The diagnostic methods of hepatic fibrosis include LB, imaging methods, and serum marker. LB is the current gold standard for the diagnosis of hepatic fibrosis [12
]. However, LB also has a few limitations. First, the biopsy procedure results in pain in 24.6% of patients and poses risk of severe complications in 0.31% of patients [13
]. Second, it has been shown that there is a high inter- and intra-observer variation among pathologists in determining the stage of liver fibrosis using biopsy specimens [5
]. Third, histological staging is based on a biopsy specimen that represents at most 1/50,000 of the total liver mass [14
], and the distribution of fibrosis in the liver parenchyma is heterogeneous, which results in a non-negligible sampling error. Siddique et al.
, found that different LB specimens (at least 15 mm long) taken at the same puncture site often indicate different liver fibrosis stages in 45% of studied patients [8
]. Fourth, LB is not well accepted by patients. A French survey recently showed that approximately half of patients with hepatitis C virus infection refuse to be referred to hepatologists for fear of LB [4
]. Imaging methods for diagnosing hepatic fibrosis include ultrasound, CT, MRI and transient elastography (FibroScan). It has been demonstrated that ultrasound, CT, and MRI are inadequate to diagnose and differentiate early stages of fibrosis, and the diagnosis of cirrhosis is often based on signs of advanced liver cirrhosis. FibroScan is a novel, noninvasive, and rapid bedside method for assessing liver fibrosis by measuring liver stiffness. Although recent data supports the diagnostic value of transient elastography for hepatic fibrosis, it can only diagnose liver cirrhosis and severe fibrosis, and the diagnostic accuracy for early stages of fibrosis (Metavir score F1 and F2) is poor [15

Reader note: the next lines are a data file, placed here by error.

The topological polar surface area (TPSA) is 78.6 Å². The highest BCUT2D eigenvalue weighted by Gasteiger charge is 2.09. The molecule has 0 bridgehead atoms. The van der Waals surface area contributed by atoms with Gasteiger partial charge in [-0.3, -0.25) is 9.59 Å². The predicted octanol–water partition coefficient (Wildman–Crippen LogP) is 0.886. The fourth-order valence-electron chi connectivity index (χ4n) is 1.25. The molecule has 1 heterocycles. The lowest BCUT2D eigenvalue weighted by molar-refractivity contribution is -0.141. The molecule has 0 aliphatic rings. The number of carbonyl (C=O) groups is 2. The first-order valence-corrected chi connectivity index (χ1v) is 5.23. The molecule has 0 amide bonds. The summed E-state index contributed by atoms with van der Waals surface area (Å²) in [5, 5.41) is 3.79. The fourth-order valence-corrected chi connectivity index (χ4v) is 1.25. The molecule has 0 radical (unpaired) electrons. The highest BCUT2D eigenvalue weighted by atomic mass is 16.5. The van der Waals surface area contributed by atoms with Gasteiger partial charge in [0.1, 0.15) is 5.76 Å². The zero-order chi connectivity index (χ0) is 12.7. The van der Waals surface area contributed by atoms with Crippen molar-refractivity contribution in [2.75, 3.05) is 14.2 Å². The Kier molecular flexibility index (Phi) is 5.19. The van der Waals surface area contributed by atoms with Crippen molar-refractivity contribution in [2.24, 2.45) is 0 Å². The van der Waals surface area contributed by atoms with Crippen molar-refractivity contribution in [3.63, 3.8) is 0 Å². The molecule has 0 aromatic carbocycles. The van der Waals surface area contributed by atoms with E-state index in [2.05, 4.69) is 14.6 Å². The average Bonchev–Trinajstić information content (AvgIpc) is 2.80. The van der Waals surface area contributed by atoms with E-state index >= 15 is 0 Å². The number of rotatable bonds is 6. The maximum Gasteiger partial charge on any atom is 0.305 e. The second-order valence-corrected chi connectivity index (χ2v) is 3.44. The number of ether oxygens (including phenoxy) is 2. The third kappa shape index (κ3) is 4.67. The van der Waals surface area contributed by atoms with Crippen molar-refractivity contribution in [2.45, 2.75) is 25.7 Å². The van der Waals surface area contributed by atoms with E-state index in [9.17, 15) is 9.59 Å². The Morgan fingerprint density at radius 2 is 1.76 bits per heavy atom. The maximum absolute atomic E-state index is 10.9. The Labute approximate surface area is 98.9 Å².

]. In addition, FibroScan may not give accurate diagnosis for hepatic fibrosis in obese patients and cannot detect cirrhosis in patients with acute liver damage. Moreover, since liver stiffness is likely to change with age, the patient’s age affects the accuracy of FibroScan as well [16
]. Serum marker of liver fibrosis is closely linked to the pathophysiological abnormality of fibrogenesis. Hepatic fibrosis is characterized by an excessive deposition of extracellular matrix (ECM) proteins caused by both increased synthesis and decreased or unbalanced degradation of ECM [17
], which lead to higher levels of circulating ECM components or their fragments in the peripheral blood. Serum markers identified as having diagnostic value for hepatic fibrosis mainly include hyaluronic acid (HA), laminin, fibronect, procollagens I and III, and type IV collagens. Among these markers, HA has been considered to have good accuracy for the diagnosis of hepatic fibrosis. Other serum markers related to the mechanism of hepatic fibrosis such as matrix metalloproteinases (MMP), tissue inhibitors of metalloproteinases (TIM), transforming growth factor β (TGF), and tumor necrosis factor (TNF) β may have low sensitivity and specificity. The ideal marker should have the following characteristics: (1) specific and sensitive for liver fibrosis; (2) accurate staging of hepatic fibrosis; (3) unaffected by comorbidities; (4) reproducible; (5) non-invasive; and (6) cost effective. So far, serum markers that possess all the advantages described above for the diagnosis of hepatic fibrosis have not been identified.